See what I mean? Why would I average my category ratings to score a coffee? Not all categories are as relevant.
For this reason, I adjust my total score with category weighting. A coffee that has a perfect 10 Complexity score but a 6 in Aftertaste (average score of 8) will not score as high as coffee that ranks 6 and 10, respectfully (weighted score of 8.24).
Because aftertaste is more important than complexity. I’m intrigued by a coffee that changes notes during a sitting, but I would rather drink coffee that urges me to get another cup.
I’ve listed the categories on this page in the order of importance. The weights range from 30% to 5% of the score. Over half of the weighted score depends on the flavor and aftertaste of the coffee.
It is important to me that coffee tastes good, doesn’t leave a bitter taste in my mouth, and it makes me want to drink more.
How to Judge My Reviews
The reason I provide ratings for each category plus a weighted score is in case you think one or more of the categories is less or more important to you than me.
You can come up with your own weighted system or do a quick average score in your head if that is what you want to do.
Testing a Coffee
In each review, I provide you with a synopsis of how I tested each coffee bean. This includes the water to coffee ratio, what grinder and setting I used to grind the coffee, and the brewing equipment.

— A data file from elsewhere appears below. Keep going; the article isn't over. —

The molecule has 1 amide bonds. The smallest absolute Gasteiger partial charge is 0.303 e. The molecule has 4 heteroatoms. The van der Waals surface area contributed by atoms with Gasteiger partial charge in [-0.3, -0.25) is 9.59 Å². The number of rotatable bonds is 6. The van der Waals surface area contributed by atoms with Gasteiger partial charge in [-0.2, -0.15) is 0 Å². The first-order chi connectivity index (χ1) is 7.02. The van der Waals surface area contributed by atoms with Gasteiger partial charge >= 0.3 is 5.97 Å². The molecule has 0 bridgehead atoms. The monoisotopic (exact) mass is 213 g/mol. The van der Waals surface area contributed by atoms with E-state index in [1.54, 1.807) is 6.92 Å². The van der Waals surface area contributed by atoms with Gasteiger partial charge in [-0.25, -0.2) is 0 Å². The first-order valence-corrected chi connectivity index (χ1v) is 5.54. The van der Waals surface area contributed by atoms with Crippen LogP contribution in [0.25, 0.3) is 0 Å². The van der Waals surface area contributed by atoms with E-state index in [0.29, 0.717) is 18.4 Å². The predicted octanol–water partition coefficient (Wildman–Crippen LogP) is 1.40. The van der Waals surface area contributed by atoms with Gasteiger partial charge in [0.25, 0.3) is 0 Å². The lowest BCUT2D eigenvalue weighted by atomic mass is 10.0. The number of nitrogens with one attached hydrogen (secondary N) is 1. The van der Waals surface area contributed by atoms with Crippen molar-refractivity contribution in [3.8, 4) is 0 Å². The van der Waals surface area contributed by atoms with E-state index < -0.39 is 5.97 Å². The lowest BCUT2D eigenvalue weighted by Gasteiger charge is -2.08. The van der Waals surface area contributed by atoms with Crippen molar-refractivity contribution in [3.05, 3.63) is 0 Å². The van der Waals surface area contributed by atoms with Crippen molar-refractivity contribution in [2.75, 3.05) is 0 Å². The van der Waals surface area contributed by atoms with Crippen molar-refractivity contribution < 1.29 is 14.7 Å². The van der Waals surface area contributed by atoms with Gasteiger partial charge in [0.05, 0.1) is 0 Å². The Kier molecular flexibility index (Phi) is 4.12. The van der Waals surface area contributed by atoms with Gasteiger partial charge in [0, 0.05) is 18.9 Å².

I start with a pour over followed by the French press, then maybe the auto-drip or Moka pot. Sometimes I skip one or more of the pieces of equipment depending on the type of coffee or how it tastes after the first cup.
From there, I adjust my grinds, ratios, and equipment with the next cup to dial in the specifics that will make that particular coffee shine.
I will also promise to tell you if the roaster sent me beans or if I purchased them. I would like to do sponsored posts in the future, and of course, I’m obligated to declare that in the first paragraph of the post.
My reviews are transparent and although the posts may include affiliate links the review will be honest.
My coffee descriptions are all on me. I’ll tell you my opinions and observations as I see, smell, and taste them. I’m sure the longer I test and review coffees my palette will change, and my experience will improve with each post.
In the end, what I want is to share my coffee experience so you can make a more educated decision on which coffee to buy.
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The Coffee Pragmatist
No-nonsense advice on artisan and speciality coffee. From bean to cup, though I prefer mugs. Get how-to advice, reviews, recommendations, interviews and discounts on coffee beans from roasters around the country.